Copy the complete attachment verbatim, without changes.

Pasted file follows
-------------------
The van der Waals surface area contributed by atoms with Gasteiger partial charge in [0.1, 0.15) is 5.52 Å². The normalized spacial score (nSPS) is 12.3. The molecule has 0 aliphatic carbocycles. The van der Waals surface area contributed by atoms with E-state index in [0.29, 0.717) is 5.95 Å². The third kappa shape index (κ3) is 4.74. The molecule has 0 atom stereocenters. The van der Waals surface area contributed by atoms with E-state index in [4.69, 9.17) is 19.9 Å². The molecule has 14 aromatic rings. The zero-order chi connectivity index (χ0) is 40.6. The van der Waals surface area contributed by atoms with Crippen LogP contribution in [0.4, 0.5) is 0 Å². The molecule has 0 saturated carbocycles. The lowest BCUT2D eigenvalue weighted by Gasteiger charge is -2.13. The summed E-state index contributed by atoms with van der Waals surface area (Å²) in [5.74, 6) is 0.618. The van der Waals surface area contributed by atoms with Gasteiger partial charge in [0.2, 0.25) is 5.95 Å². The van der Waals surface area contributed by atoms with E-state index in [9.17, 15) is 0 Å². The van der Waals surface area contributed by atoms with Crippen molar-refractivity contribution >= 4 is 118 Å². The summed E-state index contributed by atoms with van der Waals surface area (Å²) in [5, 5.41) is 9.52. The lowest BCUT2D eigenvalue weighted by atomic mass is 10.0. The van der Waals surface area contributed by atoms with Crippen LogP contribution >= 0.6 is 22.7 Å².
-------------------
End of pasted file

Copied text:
The van der Waals surface area contributed by atoms with Gasteiger partial charge in [0.1, 0.15) is 5.52 Å². The normalized spacial score (nSPS) is 12.3. The molecule has 0 aliphatic carbocycles. The van der Waals surface area contributed by atoms with E-state index in [0.29, 0.717) is 5.95 Å². The third kappa shape index (κ3) is 4.74. The molecule has 0 atom stereocenters. The van der Waals surface area contributed by atoms with E-state index in [4.69, 9.17) is 19.9 Å². The molecule has 14 aromatic rings. The zero-order chi connectivity index (χ0) is 40.6. The van der Waals surface area contributed by atoms with Crippen LogP contribution in [0.4, 0.5) is 0 Å². The molecule has 0 saturated carbocycles. The lowest BCUT2D eigenvalue weighted by Gasteiger charge is -2.13. The summed E-state index contributed by atoms with van der Waals surface area (Å²) in [5.74, 6) is 0.618. The van der Waals surface area contributed by atoms with Gasteiger partial charge in [0.2, 0.25) is 5.95 Å². The van der Waals surface area contributed by atoms with E-state index in [9.17, 15) is 0 Å². The van der Waals surface area contributed by atoms with Crippen molar-refractivity contribution >= 4 is 118 Å². The summed E-state index contributed by atoms with van der Waals surface area (Å²) in [5, 5.41) is 9.52. The lowest BCUT2D eigenvalue weighted by atomic mass is 10.0. The van der Waals surface area contributed by atoms with Crippen LogP contribution >= 0.6 is 22.7 Å².